For example, three months before Operation Iraqi Freedom began, Israeli intelligence detected Iraq moving large amounts of military materiel into Syria, another Baathist dictatorship — materiel that could have included Saddam's WMD.
Last month, Moshe Yaalon, who was Israel's top general at the time, said Iraq transported WMD to Syria six weeks before Operation Iraqi Freedom began.
On Jan. 25, 2004, Nizar Nayouf, a Syrian journalist who recently defected to France, told the Dutch newspaper De Telegraaf that chemical and biological weapons were smuggled from Iraq into Syria when Saddam realized an American invasion was imminent.
Nayouf said he knew of at least three Syrian sites where Saddam's WMD were kept. One was in tunnels under the town of al-Baida near the city of Hama in northern Syria, part of an underground factory built by North Korea for producing a Syrian version of the Scud missile. Others were in the village of Tal Snan, adjacent to a Syrian air base, and in Sjinsjar, on the Syrian-Lebanese border.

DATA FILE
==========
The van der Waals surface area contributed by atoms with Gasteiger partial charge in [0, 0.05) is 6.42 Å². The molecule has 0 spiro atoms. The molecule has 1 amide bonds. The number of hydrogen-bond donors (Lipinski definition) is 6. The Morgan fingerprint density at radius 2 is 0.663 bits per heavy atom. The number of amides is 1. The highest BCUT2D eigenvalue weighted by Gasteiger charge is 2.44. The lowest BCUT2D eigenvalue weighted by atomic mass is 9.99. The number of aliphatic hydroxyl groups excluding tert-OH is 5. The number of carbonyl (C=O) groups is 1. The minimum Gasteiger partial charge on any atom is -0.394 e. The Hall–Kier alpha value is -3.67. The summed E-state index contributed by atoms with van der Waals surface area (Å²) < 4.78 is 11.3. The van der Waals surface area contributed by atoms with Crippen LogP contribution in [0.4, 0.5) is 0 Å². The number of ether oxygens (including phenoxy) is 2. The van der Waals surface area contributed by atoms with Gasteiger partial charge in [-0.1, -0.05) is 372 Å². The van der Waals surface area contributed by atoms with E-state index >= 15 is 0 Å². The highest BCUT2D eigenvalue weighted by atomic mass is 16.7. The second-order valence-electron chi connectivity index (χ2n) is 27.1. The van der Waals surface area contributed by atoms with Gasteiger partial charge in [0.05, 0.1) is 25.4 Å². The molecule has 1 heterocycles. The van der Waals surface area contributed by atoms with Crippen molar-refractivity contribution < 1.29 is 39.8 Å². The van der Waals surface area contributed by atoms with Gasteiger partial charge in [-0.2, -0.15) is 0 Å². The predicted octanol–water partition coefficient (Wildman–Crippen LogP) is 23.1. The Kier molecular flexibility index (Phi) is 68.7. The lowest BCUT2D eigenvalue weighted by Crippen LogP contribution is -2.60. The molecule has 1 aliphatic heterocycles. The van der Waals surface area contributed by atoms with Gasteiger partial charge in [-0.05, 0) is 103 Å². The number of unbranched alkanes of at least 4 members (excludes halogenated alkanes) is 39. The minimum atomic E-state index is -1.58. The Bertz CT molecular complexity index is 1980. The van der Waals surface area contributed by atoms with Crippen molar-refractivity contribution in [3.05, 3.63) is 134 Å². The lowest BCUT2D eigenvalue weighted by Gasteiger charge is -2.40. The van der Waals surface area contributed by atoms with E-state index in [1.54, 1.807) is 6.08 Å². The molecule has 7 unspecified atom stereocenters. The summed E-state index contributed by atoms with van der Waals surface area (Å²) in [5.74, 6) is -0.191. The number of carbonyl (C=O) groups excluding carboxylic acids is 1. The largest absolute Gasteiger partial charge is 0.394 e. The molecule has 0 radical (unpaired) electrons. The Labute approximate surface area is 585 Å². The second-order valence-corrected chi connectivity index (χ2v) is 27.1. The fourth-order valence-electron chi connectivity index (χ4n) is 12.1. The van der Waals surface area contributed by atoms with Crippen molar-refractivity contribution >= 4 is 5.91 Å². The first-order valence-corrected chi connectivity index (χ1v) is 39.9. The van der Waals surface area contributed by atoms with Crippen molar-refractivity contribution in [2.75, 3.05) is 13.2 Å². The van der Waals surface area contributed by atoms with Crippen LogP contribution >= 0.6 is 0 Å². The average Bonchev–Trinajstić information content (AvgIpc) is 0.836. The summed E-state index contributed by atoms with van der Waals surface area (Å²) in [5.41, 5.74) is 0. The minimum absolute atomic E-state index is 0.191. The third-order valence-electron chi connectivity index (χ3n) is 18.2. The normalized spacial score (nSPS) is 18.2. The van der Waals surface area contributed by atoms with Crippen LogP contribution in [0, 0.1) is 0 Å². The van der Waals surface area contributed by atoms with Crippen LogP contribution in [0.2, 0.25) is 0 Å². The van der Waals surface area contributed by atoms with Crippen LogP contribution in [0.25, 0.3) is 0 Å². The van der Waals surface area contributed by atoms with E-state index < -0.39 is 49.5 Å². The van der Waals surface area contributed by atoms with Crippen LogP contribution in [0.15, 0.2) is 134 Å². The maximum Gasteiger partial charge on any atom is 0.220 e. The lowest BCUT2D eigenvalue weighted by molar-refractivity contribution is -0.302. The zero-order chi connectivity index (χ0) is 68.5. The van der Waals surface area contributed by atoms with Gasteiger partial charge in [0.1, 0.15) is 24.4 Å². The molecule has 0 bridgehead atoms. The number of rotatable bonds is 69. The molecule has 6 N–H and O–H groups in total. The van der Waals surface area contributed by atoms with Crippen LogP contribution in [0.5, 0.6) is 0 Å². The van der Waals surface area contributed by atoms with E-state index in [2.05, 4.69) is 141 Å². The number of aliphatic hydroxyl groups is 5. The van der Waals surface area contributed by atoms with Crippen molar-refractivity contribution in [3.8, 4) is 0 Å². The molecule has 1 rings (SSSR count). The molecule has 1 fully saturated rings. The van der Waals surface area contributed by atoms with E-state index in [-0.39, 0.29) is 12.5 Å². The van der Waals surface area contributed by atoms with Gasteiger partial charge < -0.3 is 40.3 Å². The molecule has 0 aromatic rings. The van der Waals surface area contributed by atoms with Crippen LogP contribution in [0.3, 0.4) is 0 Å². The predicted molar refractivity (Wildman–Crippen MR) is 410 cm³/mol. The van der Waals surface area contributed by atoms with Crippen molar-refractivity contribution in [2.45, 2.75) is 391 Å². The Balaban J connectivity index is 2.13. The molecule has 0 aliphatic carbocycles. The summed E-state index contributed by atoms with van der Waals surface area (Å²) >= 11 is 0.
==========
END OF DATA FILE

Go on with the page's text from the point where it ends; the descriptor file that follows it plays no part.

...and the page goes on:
Nayouf's claims were in effect confirmed two months earlier in a briefing to reporters on Oct. 20, 2003, by officials of the National Imagery and Mapping Agency in Washington. Retired Air Force Lt. Gen. James Clapper, head of NIMA when the Iraq War began, said satellite imagery showed a heavy flow of traffic from Iraq into Syria just before the American invasion.
Retired Marine Lt. Gen. Michael DeLong, who was deputy commander of Central Command during Operation Iraqi Freedom, told WABC radio in September 2004: "I do know for a fact that some of those weapons went into Syria, Lebanon and Iran."
In an interview with the London Telegraph in January 2004, David Kay, former head of the Iraq Survey Group (ISG), said he uncovered evidence that unspecified materials had been moved to Syria shortly before Operation Iraqi Freedom.